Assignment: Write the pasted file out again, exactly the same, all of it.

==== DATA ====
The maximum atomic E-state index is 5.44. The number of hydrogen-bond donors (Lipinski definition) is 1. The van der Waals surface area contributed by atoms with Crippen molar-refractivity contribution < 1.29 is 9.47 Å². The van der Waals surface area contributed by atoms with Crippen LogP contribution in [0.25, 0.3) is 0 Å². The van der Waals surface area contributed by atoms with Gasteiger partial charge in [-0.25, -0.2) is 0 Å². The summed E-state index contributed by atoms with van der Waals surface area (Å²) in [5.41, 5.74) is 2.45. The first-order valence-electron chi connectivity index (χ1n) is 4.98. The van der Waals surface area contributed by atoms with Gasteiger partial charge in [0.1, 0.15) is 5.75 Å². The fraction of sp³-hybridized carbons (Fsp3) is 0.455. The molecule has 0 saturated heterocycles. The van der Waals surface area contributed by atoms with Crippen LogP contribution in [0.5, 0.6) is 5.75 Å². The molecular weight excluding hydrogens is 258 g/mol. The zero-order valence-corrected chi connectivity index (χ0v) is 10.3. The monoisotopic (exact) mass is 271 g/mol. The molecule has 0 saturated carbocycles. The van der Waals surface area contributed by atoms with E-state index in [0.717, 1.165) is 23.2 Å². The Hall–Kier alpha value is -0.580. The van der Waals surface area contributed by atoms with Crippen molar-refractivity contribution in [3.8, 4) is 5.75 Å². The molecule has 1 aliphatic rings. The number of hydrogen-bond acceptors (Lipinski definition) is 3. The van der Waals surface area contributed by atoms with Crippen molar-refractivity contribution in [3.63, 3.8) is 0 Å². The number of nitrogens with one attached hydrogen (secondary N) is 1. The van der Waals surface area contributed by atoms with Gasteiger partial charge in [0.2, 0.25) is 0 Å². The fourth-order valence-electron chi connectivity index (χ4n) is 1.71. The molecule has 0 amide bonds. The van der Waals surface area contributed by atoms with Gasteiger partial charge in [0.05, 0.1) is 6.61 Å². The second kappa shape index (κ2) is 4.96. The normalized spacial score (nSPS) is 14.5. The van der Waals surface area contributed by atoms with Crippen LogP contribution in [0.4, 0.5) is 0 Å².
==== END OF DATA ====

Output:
The maximum atomic E-state index is 5.44. The number of hydrogen-bond donors (Lipinski definition) is 1. The van der Waals surface area contributed by atoms with Crippen molar-refractivity contribution < 1.29 is 9.47 Å². The van der Waals surface area contributed by atoms with Crippen LogP contribution in [0.25, 0.3) is 0 Å². The van der Waals surface area contributed by atoms with Gasteiger partial charge in [-0.25, -0.2) is 0 Å². The summed E-state index contributed by atoms with van der Waals surface area (Å²) in [5.41, 5.74) is 2.45. The first-order valence-electron chi connectivity index (χ1n) is 4.98. The van der Waals surface area contributed by atoms with Gasteiger partial charge in [0.1, 0.15) is 5.75 Å². The fraction of sp³-hybridized carbons (Fsp3) is 0.455. The molecule has 0 saturated heterocycles. The van der Waals surface area contributed by atoms with Crippen LogP contribution in [0.5, 0.6) is 5.75 Å². The molecular weight excluding hydrogens is 258 g/mol. The zero-order valence-corrected chi connectivity index (χ0v) is 10.3. The monoisotopic (exact) mass is 271 g/mol. The molecule has 0 saturated carbocycles. The van der Waals surface area contributed by atoms with E-state index in [0.717, 1.165) is 23.2 Å². The Hall–Kier alpha value is -0.580. The van der Waals surface area contributed by atoms with Crippen molar-refractivity contribution in [3.8, 4) is 5.75 Å². The molecule has 1 aliphatic rings. The number of hydrogen-bond acceptors (Lipinski definition) is 3. The van der Waals surface area contributed by atoms with Crippen molar-refractivity contribution in [3.63, 3.8) is 0 Å². The number of nitrogens with one attached hydrogen (secondary N) is 1. The van der Waals surface area contributed by atoms with Gasteiger partial charge in [0.2, 0.25) is 0 Å². The fourth-order valence-electron chi connectivity index (χ4n) is 1.71. The molecule has 0 amide bonds. The van der Waals surface area contributed by atoms with Gasteiger partial charge in [0.05, 0.1) is 6.61 Å². The second kappa shape index (κ2) is 4.96. The normalized spacial score (nSPS) is 14.5. The van der Waals surface area contributed by atoms with Crippen LogP contribution in [0.4, 0.5) is 0 Å².